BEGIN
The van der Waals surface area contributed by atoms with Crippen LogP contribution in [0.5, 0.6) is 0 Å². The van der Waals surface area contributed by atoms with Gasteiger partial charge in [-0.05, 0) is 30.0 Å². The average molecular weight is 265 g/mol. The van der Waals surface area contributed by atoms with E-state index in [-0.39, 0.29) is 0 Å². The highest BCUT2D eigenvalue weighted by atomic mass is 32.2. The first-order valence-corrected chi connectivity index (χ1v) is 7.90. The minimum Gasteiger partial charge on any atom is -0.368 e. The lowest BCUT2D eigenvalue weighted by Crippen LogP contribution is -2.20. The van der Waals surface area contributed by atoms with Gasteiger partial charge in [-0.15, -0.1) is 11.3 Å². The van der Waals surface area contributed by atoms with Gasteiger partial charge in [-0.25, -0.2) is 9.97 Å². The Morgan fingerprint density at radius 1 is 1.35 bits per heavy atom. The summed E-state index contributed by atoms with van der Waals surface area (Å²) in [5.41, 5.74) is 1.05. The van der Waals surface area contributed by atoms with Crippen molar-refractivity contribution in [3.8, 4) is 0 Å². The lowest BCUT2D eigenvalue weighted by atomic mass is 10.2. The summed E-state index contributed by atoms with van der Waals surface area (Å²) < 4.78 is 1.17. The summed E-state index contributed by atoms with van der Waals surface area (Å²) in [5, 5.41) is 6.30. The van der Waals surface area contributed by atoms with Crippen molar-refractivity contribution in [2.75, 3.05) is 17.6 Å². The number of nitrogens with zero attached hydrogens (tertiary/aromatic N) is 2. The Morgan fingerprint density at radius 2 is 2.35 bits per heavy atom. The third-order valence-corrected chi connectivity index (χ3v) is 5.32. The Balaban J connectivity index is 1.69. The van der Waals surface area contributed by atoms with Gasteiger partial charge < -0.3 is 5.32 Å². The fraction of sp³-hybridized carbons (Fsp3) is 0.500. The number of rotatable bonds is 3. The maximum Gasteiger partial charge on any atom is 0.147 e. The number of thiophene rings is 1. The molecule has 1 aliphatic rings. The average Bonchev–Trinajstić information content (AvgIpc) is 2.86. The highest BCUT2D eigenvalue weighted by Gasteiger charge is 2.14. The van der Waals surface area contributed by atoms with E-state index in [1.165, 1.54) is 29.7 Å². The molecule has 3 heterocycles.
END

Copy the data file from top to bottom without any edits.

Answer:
The van der Waals surface area contributed by atoms with Crippen LogP contribution in [0.5, 0.6) is 0 Å². The van der Waals surface area contributed by atoms with Gasteiger partial charge in [-0.05, 0) is 30.0 Å². The average molecular weight is 265 g/mol. The van der Waals surface area contributed by atoms with E-state index in [-0.39, 0.29) is 0 Å². The highest BCUT2D eigenvalue weighted by atomic mass is 32.2. The first-order valence-corrected chi connectivity index (χ1v) is 7.90. The minimum Gasteiger partial charge on any atom is -0.368 e. The lowest BCUT2D eigenvalue weighted by Crippen LogP contribution is -2.20. The van der Waals surface area contributed by atoms with Gasteiger partial charge in [-0.15, -0.1) is 11.3 Å². The van der Waals surface area contributed by atoms with Gasteiger partial charge in [-0.25, -0.2) is 9.97 Å². The Morgan fingerprint density at radius 1 is 1.35 bits per heavy atom. The summed E-state index contributed by atoms with van der Waals surface area (Å²) in [5.41, 5.74) is 1.05. The van der Waals surface area contributed by atoms with Crippen molar-refractivity contribution in [3.8, 4) is 0 Å². The lowest BCUT2D eigenvalue weighted by atomic mass is 10.2. The summed E-state index contributed by atoms with van der Waals surface area (Å²) < 4.78 is 1.17. The summed E-state index contributed by atoms with van der Waals surface area (Å²) in [5, 5.41) is 6.30. The van der Waals surface area contributed by atoms with Crippen molar-refractivity contribution in [2.75, 3.05) is 17.6 Å². The number of nitrogens with zero attached hydrogens (tertiary/aromatic N) is 2. The Morgan fingerprint density at radius 2 is 2.35 bits per heavy atom. The third-order valence-corrected chi connectivity index (χ3v) is 5.32. The Balaban J connectivity index is 1.69. The van der Waals surface area contributed by atoms with Gasteiger partial charge < -0.3 is 5.32 Å². The fraction of sp³-hybridized carbons (Fsp3) is 0.500. The number of rotatable bonds is 3. The maximum Gasteiger partial charge on any atom is 0.147 e. The number of thiophene rings is 1. The molecule has 1 aliphatic rings. The average Bonchev–Trinajstić information content (AvgIpc) is 2.86. The highest BCUT2D eigenvalue weighted by Gasteiger charge is 2.14. The van der Waals surface area contributed by atoms with E-state index in [1.165, 1.54) is 29.7 Å². The molecule has 3 heterocycles.